The Fasting Fix
I first heard about intermittent fasting a few years ago, while interviewing a nutrition researcher for a magazine article that never ran. The article was about the cleansing craze, particularly the crazy idea that we’re loaded with toxins that can only be purged with prolonged administration of juices and enemas.
The researcher noted in passing that her preliminary studies of intermittent fasting showed promise. I filed the information away but didn’t pursue it. I’ve been recommending four to six small meals a day for as long as I’ve been writing books. If fasting works better, I have a lot of backtracking to do.
All of which is a long way of introducing Experiments with Intermittent Fasting, a new, free book by John Berardi, Krista Scott-Dixon, and Nate Green of Precision Nutrition. I’m about halfway through, and my overwhelming thought is that I’m glad John tested all these diets so I don’t have to.
John’s biggest, most relatable point is this: Weight loss depends on your ability to create an energy deficit. There are lots of ways to do it. The more overweight you are, the more options you have. But John wasn’t overweight when he started his fasting experiments. He was a very solid 190, with 10 percent body fat. His goal was to get down to 170 to compete in master’s-level track.
If you’ve ever been in a room with John, you know you’re in the presence of a physically superior being. There’s a combination of genes, training, and discipline that maybe occur in 0.01 percent of humans. He’s a truly nice guy, so you don’t hold it against him, but you sure wouldn’t want to put yourself in a position where you’re compared. You’d lose, and it wouldn’t be close. Taking 20 pounds off a physique like that calls for something beyond “eat less and exercise more.”
You can jump right to the end and see how it worked. (Executive summary: “really damned well,” as you can see from the photos above.) But that’s only half the story, and not even the most interesting half. Throughout the book, John, Krista, and Nate give lots of reasons why fasting may not be a good idea for you. I especially like this passage from Chapter 4:
I know it’s gratifying to think: “I’m gonna do my research, learn everything I can, adopt the perfect plan, and then I’ll crush this.” But that’s just your ego talking. And its eyes are much bigger than its stomach.
Under these conditions, people rarely ever crush it. Instead, here’s how it usually plays out:
You waste a lot of time reading books and “researching” on the internet. You’re looking for the perfect program and after precious days, weeks, months of inaction, you finally find it. Hurray!
You create a massive, all-encompassing, awe-inspiring action plan and begin to implement it. Out of the gate, you’re a total champ. You’re 100% disciplined and committed. Nothing can stand in your way. Cue the Rocky training montage.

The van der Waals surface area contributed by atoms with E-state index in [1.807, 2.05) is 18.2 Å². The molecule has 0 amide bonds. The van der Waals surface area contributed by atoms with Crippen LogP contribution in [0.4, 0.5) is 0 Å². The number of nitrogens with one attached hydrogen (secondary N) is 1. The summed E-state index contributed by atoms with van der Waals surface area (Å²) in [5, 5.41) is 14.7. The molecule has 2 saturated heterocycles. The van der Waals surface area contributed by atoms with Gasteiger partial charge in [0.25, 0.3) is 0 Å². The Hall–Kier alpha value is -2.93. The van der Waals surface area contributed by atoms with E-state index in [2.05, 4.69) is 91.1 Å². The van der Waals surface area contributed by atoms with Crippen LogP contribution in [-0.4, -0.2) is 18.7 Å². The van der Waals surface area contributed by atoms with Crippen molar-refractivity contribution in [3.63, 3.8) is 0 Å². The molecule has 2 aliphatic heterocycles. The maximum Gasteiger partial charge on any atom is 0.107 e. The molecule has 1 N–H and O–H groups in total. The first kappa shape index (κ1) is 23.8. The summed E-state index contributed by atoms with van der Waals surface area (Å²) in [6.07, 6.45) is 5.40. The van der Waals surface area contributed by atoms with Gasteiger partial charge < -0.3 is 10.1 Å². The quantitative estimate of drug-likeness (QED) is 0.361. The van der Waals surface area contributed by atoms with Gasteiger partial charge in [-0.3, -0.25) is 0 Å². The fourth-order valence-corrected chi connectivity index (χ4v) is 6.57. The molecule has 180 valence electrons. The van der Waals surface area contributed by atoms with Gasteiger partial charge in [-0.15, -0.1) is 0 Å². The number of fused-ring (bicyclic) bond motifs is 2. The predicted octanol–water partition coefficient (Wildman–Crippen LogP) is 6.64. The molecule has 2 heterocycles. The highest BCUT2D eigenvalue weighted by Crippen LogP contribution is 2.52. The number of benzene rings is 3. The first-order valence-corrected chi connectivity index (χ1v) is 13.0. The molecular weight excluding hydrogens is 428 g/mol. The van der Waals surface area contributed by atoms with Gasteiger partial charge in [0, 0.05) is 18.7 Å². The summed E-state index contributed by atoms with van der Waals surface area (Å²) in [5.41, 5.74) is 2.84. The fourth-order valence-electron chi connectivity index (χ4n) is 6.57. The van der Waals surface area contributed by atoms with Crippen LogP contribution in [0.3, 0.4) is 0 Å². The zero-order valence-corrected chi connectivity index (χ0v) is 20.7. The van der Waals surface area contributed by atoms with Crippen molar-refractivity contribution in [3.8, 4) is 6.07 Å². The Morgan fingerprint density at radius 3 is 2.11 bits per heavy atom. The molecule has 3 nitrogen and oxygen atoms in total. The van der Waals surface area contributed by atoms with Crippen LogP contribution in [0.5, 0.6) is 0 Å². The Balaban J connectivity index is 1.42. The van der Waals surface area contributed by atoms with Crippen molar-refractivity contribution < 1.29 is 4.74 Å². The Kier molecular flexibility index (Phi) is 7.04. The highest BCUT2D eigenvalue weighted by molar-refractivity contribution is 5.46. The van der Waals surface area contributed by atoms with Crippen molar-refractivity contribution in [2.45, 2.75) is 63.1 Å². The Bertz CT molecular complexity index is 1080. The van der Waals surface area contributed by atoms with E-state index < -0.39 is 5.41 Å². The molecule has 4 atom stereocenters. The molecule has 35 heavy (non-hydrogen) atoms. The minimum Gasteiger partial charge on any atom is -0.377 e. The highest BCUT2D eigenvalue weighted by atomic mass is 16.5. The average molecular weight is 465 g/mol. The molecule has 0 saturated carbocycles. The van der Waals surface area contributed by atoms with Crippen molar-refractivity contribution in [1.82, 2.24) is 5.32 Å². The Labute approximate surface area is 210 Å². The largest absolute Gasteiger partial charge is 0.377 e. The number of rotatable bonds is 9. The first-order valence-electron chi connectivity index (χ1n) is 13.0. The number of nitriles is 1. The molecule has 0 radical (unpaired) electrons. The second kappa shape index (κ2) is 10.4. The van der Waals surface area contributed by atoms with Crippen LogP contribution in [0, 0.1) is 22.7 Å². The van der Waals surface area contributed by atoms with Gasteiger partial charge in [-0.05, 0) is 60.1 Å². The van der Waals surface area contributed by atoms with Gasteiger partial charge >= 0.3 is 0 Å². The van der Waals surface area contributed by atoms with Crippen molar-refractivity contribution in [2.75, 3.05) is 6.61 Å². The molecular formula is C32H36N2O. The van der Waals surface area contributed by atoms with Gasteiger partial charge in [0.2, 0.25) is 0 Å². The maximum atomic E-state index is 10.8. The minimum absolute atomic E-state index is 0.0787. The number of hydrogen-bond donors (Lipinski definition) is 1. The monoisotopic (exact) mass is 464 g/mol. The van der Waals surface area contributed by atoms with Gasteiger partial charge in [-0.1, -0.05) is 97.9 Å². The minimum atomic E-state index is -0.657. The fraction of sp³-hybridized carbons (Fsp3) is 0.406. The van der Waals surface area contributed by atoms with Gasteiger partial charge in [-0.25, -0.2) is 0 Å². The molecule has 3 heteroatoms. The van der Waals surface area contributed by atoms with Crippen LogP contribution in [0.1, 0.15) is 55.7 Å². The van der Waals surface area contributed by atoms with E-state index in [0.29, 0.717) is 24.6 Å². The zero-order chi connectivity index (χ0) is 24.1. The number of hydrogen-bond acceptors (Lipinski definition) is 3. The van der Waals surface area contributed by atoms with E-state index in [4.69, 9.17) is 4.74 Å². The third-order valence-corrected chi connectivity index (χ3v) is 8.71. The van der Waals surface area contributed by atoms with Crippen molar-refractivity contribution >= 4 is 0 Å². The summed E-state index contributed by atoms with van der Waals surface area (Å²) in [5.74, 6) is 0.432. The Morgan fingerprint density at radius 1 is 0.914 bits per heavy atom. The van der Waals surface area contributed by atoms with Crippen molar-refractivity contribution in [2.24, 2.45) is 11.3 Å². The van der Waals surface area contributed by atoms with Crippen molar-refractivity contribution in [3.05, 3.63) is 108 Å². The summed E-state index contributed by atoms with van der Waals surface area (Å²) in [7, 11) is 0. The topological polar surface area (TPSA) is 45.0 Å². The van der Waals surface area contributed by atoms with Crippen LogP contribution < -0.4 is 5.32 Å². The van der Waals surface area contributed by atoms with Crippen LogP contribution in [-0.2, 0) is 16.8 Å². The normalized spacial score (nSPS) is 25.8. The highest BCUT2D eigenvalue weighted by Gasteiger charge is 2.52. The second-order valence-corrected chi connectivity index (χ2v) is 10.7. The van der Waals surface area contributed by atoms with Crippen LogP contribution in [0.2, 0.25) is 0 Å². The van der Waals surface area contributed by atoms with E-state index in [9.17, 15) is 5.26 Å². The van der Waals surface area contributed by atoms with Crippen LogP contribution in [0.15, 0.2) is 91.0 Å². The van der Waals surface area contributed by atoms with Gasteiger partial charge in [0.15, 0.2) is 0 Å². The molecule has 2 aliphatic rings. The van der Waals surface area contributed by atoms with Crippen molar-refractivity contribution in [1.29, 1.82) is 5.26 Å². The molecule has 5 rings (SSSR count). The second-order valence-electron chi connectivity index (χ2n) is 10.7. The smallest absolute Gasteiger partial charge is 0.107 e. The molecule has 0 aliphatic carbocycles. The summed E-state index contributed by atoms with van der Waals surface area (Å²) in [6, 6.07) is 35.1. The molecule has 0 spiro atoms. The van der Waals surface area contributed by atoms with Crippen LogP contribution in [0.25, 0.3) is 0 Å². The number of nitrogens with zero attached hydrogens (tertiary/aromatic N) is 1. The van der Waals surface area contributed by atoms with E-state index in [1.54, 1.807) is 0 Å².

After a few weeks, maybe a month, you notice tension developing. At work, at home, in your relationships – something’s happening. You’re having trouble sticking to the program you created. You lower your head and tell yourself, “It’s just for a little longer.”
By now, you’re either panicking or have succumbed to apathy. Your self-talk is on the decline. “I guess I’m not cut out for this. Maybe other people can do it, but they must not have a life. Me, I’ve got a job, a family, responsibilities. This is impossible.”
You can’t figure out what’s going wrong. Eventually, something’s got to give. The quest ends prematurely. (Or, in some radical cases, it doesn’t end, and you end up jobless and homeless, living in an old VW bus in Santa Monica, California.)
The sad truth is that it never had to happen this way. If you had taken the smallest, simplest action step available to you – even if it wasn’t the “perfect” one – you could have built some positive momentum. You could have built this new change into your life.
That applies to everything we do in the fitness biz. If you aren’t training at all, it’s better to start training now, rather than wait for the perfect program. You don’t have to wait for the perfect meal plan to start eating better. You can do that now. My favorite emails from readers are the ones that tell me they look forward to starting the program in the latest book, as soon as they finish the program they’re on now.
So what about you? Have you tried fasting? If so, did it work better than something else? Worse? About the same?